This morning myself and a few of the guys went for a morning run through the streets of Kompong Thom, the area we are currently staying in. We left the hotel at 6am and headed off through the back streets, running past families as they got ready for the day. It was an attack on the senses, to say the least. The streets were full of rubbish and dirt water puddles, with dogs strolling in and out of them. We ran along part of the river and took in the smoke coming out of the little shacks on the river back, mums getting food ready for the family while kids got ready for school. The smells of the rubbish, river and smoke was at times overpowering and at one point I thought I would vomit from the smell. 6am is a fairly quiet time of day in the back streets, the only noise coming from the bike or car horns. But the silence meant we could clearly hear when one of the kids or locals called out hello and waved, which was a nice change becasue in Sydney when you run through the city streets you’re lucky to get a nod or a grunt from someone passing you.
I had a slight giggle to myself thinking how odd we must look to the locals; a bunch of white people jogging in the humidity by choice. But I’m finding that I’m loving the morning runs because it’s giving me a further insight into the community, another window to look through. It’s such a mixed bag here, people either in extreme poverty, just above the poverty line or wealthy. Mainly i’m seeing people in poverty or just above the poverty line. But despite the poverty, despite the lack of so much, one thing that isn’t lacking here is heart. There is so much heart here. The people are welcoming, letting us come into their homes and introducing us to their families. We went into a poverty are on Wednesday and looked at one of the programs that Samaritan’s Purse are running and the village Chief welcomed us in and allowed us to walk around and see what was going on. They taught us how to prepare a nutritious meal and explained the roles they played in helping the rest of the village become more self sufficient. After cooking they offered us all food, despite not having a huge amount for themselves. These are people that are not looking for a handout but for knowledge; they want to have a better way of life and they are willing to share it with others.
The Prion Fellowship program was no different, where families with a member in prison gathered together at the local church trying to support each other and encourage each other. They shared food and resources and made savings plans. It was encouraging to see, especially coming from a society where you’re encouraged to look after ‘number one’. Back home, our society teachers that it’s about watching your own back and making sure you do what you can to advance yourself. While society teaches us to be kind and all that, in the western world it’s very much focused on the individual. These guys are focused on community, on changing the country for their kids and their grandkids. We met a guy who gets up at 2am each day to water his crops, a task that involves placing a wooden stick across his shoulders with two watering cans full of water taken from his pond. He would then walk up and down his crops watering them from the watering cans hanging of his shoulders. He did this sixty times a day. Sixty. He would use some of the crops for his family and the rest he would sell so that ge could save up money to buy a water pump, as well as saving money to send kids and grandkids to university. Did I mention this guy was 67 yrs old? Yea, just about all of the teenage boys here said they could 10-15 runs of the water a day, but not 60.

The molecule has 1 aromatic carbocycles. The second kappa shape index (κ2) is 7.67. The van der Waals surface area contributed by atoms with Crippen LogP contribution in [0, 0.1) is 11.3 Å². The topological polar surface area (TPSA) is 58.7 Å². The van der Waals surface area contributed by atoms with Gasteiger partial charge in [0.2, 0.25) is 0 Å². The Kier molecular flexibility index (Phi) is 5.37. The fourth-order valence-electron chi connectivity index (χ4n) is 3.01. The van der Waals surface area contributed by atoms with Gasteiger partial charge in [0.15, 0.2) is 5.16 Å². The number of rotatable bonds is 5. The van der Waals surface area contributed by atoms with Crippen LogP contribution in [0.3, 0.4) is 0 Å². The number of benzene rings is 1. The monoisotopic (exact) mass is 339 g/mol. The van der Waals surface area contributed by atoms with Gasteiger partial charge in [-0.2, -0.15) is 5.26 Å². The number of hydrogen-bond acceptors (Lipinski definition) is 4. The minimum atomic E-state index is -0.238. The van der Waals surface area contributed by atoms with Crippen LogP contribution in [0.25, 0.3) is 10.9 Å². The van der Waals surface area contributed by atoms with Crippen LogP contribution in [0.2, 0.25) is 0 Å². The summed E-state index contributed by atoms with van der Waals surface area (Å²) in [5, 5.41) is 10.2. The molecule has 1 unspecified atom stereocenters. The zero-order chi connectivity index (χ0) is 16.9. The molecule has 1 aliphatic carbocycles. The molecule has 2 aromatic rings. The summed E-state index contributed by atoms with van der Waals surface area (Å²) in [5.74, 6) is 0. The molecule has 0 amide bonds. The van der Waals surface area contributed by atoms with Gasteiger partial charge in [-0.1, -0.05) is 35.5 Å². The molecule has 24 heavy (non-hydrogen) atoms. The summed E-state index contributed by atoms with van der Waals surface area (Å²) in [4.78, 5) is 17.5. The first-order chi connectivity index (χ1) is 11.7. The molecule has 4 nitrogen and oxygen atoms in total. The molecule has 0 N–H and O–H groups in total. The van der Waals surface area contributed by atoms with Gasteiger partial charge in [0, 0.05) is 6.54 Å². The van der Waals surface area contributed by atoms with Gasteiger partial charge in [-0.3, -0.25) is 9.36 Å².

Its about community and making their world a better place. None of the people we met were looking for abundant wealth, they just wanted to be able to feed their families and help their kids and community. And when they gain news skills they teach others. Simple. It’s just a different world here. And a beautiful one that I think many could learn from. I know I’m learning a lot here, especially about human nature and family and community here. Part of me is just taking it in and not really emotionally processing it, while another part of me is getting emotional at random times and random events. Praise Jesus for sunglasses is all I can say as it’s in the midst of joy and fun functions that I start crying. Likely when I get home I’ll burst into tears and sob like a baby but for now I’m just taking it all in and running with it. I certainly have some new perspectives on things, so things will be interesting when I get home. All I can say it that I will need lots of cuddles and lots of chocolate on arrival.
3 thoughts on “Running with eyes wide open – Cambodia”
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This is really incredible. Just last weekend I wrote a post on “individualism” in our Western culture.
To witness and experience Cambodia being so community minded would have been incredible. I have never experiences culture outside of Western culture, but I have heard many people who have whether backpacking or doing short term missions say it really changes a person.
Thank you so much for sharing. Very well written and an eye opener.
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Thank you! It was definitely an eye-opener and made me appreciate my life more. It also made me realise just how individually minded we are in the Western world. Lots to think about now that I’m back home.
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